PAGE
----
Monday, October 28, 2013

Beaton and the Baroness

Yesterday, during a stormy afternoon, I came across an illustrated 1939 autobiography called 'My Royal Past', by Baroness Von Bülop:

It didn't look terribly inspiring, but then I noticed that the Baroness had collaborated with Cecil Beaton and my curiosity was aroused. Somehow I couldn't imagine him willingly writing a hagiography of a minor European royal, so what had prompted him to act as her amanuensis?

More to the point, who on earth was Baroness Von Bülop?

Born in an obscure German principality, Baroness Von Bülop seems to have been well-connected and appears in many group portraits of the leading aristocrats of fin de siècle Europe. If there was a coronation, royal wedding or christening, she was there:

But although Von Bülop was a great socialite, she was perhaps happiest when alone with her easel:

"Sir Edward Landseer was keenly interested in one of my early aquarelles and deemed it full of promise."

In 'My Royal Past', the Baroness comes across as a woman of strong passions, capable of acts of great generosity, but also quick to anger:

"Yesterday I had a particularly friendly word for the stable-boy. Later, he was emboldened enough to chase one of the housemaids. I had him dismissed on the spot."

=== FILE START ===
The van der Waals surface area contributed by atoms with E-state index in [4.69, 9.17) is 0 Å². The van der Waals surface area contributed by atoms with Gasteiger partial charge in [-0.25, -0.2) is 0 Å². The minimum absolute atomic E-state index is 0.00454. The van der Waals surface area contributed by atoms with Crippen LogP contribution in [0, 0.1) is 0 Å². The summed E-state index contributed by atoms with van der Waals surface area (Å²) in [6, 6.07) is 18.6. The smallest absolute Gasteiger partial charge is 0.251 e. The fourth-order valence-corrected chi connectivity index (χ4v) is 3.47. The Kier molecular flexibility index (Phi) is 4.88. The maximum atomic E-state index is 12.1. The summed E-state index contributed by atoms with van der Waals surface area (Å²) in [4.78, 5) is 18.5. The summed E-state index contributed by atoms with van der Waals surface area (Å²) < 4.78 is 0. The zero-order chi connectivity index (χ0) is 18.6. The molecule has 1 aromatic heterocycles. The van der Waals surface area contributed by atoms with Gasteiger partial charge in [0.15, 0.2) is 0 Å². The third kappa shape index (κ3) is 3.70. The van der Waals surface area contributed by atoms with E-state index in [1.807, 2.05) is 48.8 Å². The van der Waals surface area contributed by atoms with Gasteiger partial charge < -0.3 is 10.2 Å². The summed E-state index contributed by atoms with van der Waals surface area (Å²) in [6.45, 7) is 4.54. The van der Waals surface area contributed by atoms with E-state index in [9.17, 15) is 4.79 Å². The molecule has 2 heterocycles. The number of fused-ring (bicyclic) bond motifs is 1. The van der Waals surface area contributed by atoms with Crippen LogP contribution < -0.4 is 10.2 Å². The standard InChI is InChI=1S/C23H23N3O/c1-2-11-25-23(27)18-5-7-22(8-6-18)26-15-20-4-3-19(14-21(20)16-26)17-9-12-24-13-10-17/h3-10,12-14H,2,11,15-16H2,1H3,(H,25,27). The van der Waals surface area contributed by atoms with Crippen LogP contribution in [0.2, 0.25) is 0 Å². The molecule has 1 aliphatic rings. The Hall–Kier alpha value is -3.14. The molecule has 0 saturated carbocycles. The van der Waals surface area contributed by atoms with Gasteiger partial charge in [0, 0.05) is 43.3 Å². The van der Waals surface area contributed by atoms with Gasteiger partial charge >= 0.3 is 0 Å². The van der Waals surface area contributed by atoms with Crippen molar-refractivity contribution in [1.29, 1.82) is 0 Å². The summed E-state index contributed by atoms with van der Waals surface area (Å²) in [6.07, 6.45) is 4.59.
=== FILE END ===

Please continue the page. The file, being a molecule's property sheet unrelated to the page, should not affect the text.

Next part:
On a less enlightened note, it has to be said that Von Bülop was no looker:

At this point, I began to smell a rat and as I flicked through the pages of photographs of duchesses and dowager princesses, my doubts grew:

The next photograph, featuring a character called 'Duckie', confirmed my suspicions:

Needless to say, the women are actually men - Beaton's friends in drag.

'My Royal Past' is a shameless parody of the self-serving autobiographies of aristocrats and minor royals that littered the bookshelves of 1930s Britain. Once I began to read the text, I saw the joke:

"I reflected, not without venom, that my aunt did not seem to trouble about me or my welfare when I was less useful to her. Our confidential intercourse was practically over, and I noticed to my annoyance that she had struck up a close friendship with the Baroness Cissi Baptist-Aggisberg, a lady whom I am told came from the Island of Lesbos."

As for Baroness Von Bülop, she was actually a Chilean playboy and opium addict called Antonio de Gandarillas, known to his friends as 'Tony':

Beaton's book appears to have been largely forgotten, which is a pity because it is a very amusing satire. I have enjoyed reading about Von Bülop's childhood in Pottersfelden Castle and her English governess, Alice Blood-ffoulkes, who taught the young Baroness the poems of Sir John Suckling.

I found myself nodding in agreement when the Baroness decried the 'dread age of jazz, which I so abominate':

"In (my day) it was considered a disgrace if the son of a prominent family took to lucrative employment. Nowadays, everybody works, even the least deep thinkers. People hobnob with parvenues and live in restaurants and hotels. So much has been lost with the passing of the carriage."

Sitting in her 'den' at Klosterhoven, the Baroness laments the passing of time: